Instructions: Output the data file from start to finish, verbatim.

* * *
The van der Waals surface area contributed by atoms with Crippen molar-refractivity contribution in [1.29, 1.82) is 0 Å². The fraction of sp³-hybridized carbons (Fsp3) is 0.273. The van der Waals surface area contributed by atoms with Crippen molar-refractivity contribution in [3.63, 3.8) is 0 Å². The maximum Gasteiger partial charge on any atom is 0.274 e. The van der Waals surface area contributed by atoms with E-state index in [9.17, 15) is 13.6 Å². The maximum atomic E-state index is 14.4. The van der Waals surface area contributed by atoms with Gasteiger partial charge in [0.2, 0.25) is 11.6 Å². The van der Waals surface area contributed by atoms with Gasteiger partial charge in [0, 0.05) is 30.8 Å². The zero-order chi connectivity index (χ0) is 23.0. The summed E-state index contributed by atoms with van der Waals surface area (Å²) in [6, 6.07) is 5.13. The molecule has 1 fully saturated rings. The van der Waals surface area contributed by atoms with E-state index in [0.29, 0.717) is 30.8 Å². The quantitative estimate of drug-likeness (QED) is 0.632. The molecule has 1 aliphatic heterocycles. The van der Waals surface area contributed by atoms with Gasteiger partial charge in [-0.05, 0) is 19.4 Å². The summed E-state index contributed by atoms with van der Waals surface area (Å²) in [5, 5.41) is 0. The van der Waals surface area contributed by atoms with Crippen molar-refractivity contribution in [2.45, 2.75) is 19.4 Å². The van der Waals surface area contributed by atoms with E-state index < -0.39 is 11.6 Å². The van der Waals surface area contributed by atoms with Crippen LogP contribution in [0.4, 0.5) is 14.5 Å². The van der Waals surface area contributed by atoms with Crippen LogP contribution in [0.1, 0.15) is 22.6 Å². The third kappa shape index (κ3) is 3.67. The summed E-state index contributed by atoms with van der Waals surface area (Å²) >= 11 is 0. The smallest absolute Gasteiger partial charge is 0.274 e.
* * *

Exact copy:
The van der Waals surface area contributed by atoms with Crippen molar-refractivity contribution in [1.29, 1.82) is 0 Å². The fraction of sp³-hybridized carbons (Fsp3) is 0.273. The van der Waals surface area contributed by atoms with Crippen molar-refractivity contribution in [3.63, 3.8) is 0 Å². The maximum Gasteiger partial charge on any atom is 0.274 e. The van der Waals surface area contributed by atoms with E-state index in [9.17, 15) is 13.6 Å². The maximum atomic E-state index is 14.4. The van der Waals surface area contributed by atoms with Gasteiger partial charge in [0.2, 0.25) is 11.6 Å². The van der Waals surface area contributed by atoms with Gasteiger partial charge in [0, 0.05) is 30.8 Å². The zero-order chi connectivity index (χ0) is 23.0. The summed E-state index contributed by atoms with van der Waals surface area (Å²) in [6, 6.07) is 5.13. The molecule has 1 fully saturated rings. The van der Waals surface area contributed by atoms with E-state index in [0.29, 0.717) is 30.8 Å². The quantitative estimate of drug-likeness (QED) is 0.632. The molecule has 1 aliphatic heterocycles. The van der Waals surface area contributed by atoms with Gasteiger partial charge in [-0.05, 0) is 19.4 Å². The summed E-state index contributed by atoms with van der Waals surface area (Å²) in [5, 5.41) is 0. The van der Waals surface area contributed by atoms with Crippen molar-refractivity contribution in [2.45, 2.75) is 19.4 Å². The van der Waals surface area contributed by atoms with E-state index < -0.39 is 11.6 Å². The van der Waals surface area contributed by atoms with Crippen LogP contribution in [0.4, 0.5) is 14.5 Å². The van der Waals surface area contributed by atoms with Crippen LogP contribution in [0.1, 0.15) is 22.6 Å². The third kappa shape index (κ3) is 3.67. The summed E-state index contributed by atoms with van der Waals surface area (Å²) >= 11 is 0. The smallest absolute Gasteiger partial charge is 0.274 e.